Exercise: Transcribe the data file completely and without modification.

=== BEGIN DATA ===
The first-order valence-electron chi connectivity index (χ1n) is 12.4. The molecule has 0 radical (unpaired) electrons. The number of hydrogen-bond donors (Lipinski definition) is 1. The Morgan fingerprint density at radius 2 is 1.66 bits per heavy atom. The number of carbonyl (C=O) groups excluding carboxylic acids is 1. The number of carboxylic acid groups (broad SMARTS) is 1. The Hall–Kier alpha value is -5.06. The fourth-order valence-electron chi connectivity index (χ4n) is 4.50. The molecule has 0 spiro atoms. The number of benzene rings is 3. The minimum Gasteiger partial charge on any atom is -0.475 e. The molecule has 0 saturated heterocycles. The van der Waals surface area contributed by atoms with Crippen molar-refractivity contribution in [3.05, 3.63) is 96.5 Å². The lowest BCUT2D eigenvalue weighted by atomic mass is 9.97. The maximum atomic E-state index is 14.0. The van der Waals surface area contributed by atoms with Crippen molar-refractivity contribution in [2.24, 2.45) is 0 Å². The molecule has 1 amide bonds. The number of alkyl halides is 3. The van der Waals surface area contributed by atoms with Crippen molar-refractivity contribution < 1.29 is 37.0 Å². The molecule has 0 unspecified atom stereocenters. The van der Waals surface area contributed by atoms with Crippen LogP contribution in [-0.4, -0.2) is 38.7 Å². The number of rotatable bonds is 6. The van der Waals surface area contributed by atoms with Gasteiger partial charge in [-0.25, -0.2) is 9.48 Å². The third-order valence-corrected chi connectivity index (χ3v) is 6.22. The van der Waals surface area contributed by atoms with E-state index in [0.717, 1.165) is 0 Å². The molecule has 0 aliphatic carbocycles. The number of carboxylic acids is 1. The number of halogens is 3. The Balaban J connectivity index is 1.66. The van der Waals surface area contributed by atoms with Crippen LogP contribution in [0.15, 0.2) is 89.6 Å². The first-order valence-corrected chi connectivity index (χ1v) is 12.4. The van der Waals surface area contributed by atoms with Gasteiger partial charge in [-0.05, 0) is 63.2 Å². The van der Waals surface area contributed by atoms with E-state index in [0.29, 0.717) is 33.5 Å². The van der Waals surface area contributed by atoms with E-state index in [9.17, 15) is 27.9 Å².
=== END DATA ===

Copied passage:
The first-order valence-electron chi connectivity index (χ1n) is 12.4. The molecule has 0 radical (unpaired) electrons. The number of hydrogen-bond donors (Lipinski definition) is 1. The Morgan fingerprint density at radius 2 is 1.66 bits per heavy atom. The number of carbonyl (C=O) groups excluding carboxylic acids is 1. The number of carboxylic acid groups (broad SMARTS) is 1. The Hall–Kier alpha value is -5.06. The fourth-order valence-electron chi connectivity index (χ4n) is 4.50. The molecule has 0 spiro atoms. The number of benzene rings is 3. The minimum Gasteiger partial charge on any atom is -0.475 e. The molecule has 0 saturated heterocycles. The van der Waals surface area contributed by atoms with Crippen molar-refractivity contribution in [3.05, 3.63) is 96.5 Å². The lowest BCUT2D eigenvalue weighted by atomic mass is 9.97. The maximum atomic E-state index is 14.0. The van der Waals surface area contributed by atoms with Crippen molar-refractivity contribution in [2.24, 2.45) is 0 Å². The molecule has 1 amide bonds. The number of alkyl halides is 3. The van der Waals surface area contributed by atoms with Crippen molar-refractivity contribution < 1.29 is 37.0 Å². The molecule has 0 unspecified atom stereocenters. The van der Waals surface area contributed by atoms with Crippen LogP contribution in [-0.4, -0.2) is 38.7 Å². The number of rotatable bonds is 6. The van der Waals surface area contributed by atoms with Gasteiger partial charge in [-0.25, -0.2) is 9.48 Å². The third-order valence-corrected chi connectivity index (χ3v) is 6.22. The van der Waals surface area contributed by atoms with E-state index in [0.717, 1.165) is 0 Å². The molecule has 0 aliphatic carbocycles. The number of carboxylic acids is 1. The number of halogens is 3. The Balaban J connectivity index is 1.66. The van der Waals surface area contributed by atoms with Crippen LogP contribution in [0.15, 0.2) is 89.6 Å². The first-order valence-corrected chi connectivity index (χ1v) is 12.4. The van der Waals surface area contributed by atoms with Gasteiger partial charge in [-0.05, 0) is 63.2 Å². The van der Waals surface area contributed by atoms with E-state index in [0.29, 0.717) is 33.5 Å². The van der Waals surface area contributed by atoms with E-state index in [9.17, 15) is 27.9 Å².